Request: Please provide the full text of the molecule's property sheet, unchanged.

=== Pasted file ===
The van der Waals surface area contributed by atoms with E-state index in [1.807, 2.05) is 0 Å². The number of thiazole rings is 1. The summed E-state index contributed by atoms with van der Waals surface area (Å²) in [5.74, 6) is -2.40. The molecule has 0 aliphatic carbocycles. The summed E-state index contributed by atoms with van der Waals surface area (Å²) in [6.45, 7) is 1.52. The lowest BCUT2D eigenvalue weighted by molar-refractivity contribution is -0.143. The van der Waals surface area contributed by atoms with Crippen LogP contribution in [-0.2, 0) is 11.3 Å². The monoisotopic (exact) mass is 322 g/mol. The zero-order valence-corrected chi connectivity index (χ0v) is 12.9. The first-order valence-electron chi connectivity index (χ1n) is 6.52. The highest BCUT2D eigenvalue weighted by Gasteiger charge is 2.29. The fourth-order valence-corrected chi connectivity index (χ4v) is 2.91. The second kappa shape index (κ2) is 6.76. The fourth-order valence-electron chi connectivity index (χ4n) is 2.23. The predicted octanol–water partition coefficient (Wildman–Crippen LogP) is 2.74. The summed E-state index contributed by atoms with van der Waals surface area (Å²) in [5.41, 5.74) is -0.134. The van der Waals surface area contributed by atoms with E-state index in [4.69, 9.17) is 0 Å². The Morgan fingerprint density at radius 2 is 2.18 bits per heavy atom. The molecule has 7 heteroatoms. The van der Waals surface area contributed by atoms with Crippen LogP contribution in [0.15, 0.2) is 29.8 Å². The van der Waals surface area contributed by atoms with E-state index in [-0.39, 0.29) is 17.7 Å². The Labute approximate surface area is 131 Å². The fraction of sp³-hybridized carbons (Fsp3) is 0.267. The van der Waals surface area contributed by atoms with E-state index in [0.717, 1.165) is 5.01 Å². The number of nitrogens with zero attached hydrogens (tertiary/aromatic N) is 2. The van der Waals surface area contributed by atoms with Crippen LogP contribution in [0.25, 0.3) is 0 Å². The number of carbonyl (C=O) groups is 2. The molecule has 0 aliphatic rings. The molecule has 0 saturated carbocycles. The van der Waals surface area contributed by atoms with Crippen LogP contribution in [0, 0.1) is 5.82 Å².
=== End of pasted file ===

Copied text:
The van der Waals surface area contributed by atoms with E-state index in [1.807, 2.05) is 0 Å². The number of thiazole rings is 1. The summed E-state index contributed by atoms with van der Waals surface area (Å²) in [5.74, 6) is -2.40. The molecule has 0 aliphatic carbocycles. The summed E-state index contributed by atoms with van der Waals surface area (Å²) in [6.45, 7) is 1.52. The lowest BCUT2D eigenvalue weighted by molar-refractivity contribution is -0.143. The van der Waals surface area contributed by atoms with Crippen LogP contribution in [-0.2, 0) is 11.3 Å². The monoisotopic (exact) mass is 322 g/mol. The zero-order valence-corrected chi connectivity index (χ0v) is 12.9. The first-order valence-electron chi connectivity index (χ1n) is 6.52. The highest BCUT2D eigenvalue weighted by Gasteiger charge is 2.29. The fourth-order valence-corrected chi connectivity index (χ4v) is 2.91. The second kappa shape index (κ2) is 6.76. The fourth-order valence-electron chi connectivity index (χ4n) is 2.23. The predicted octanol–water partition coefficient (Wildman–Crippen LogP) is 2.74. The summed E-state index contributed by atoms with van der Waals surface area (Å²) in [5.41, 5.74) is -0.134. The van der Waals surface area contributed by atoms with E-state index in [4.69, 9.17) is 0 Å². The Morgan fingerprint density at radius 2 is 2.18 bits per heavy atom. The molecule has 7 heteroatoms. The van der Waals surface area contributed by atoms with Crippen LogP contribution in [0.15, 0.2) is 29.8 Å². The van der Waals surface area contributed by atoms with E-state index in [-0.39, 0.29) is 17.7 Å². The Labute approximate surface area is 131 Å². The fraction of sp³-hybridized carbons (Fsp3) is 0.267. The van der Waals surface area contributed by atoms with E-state index in [0.717, 1.165) is 5.01 Å². The number of nitrogens with zero attached hydrogens (tertiary/aromatic N) is 2. The van der Waals surface area contributed by atoms with Crippen LogP contribution in [0.25, 0.3) is 0 Å². The number of carbonyl (C=O) groups is 2. The molecule has 0 aliphatic rings. The molecule has 0 saturated carbocycles. The van der Waals surface area contributed by atoms with Crippen LogP contribution in [0, 0.1) is 5.82 Å².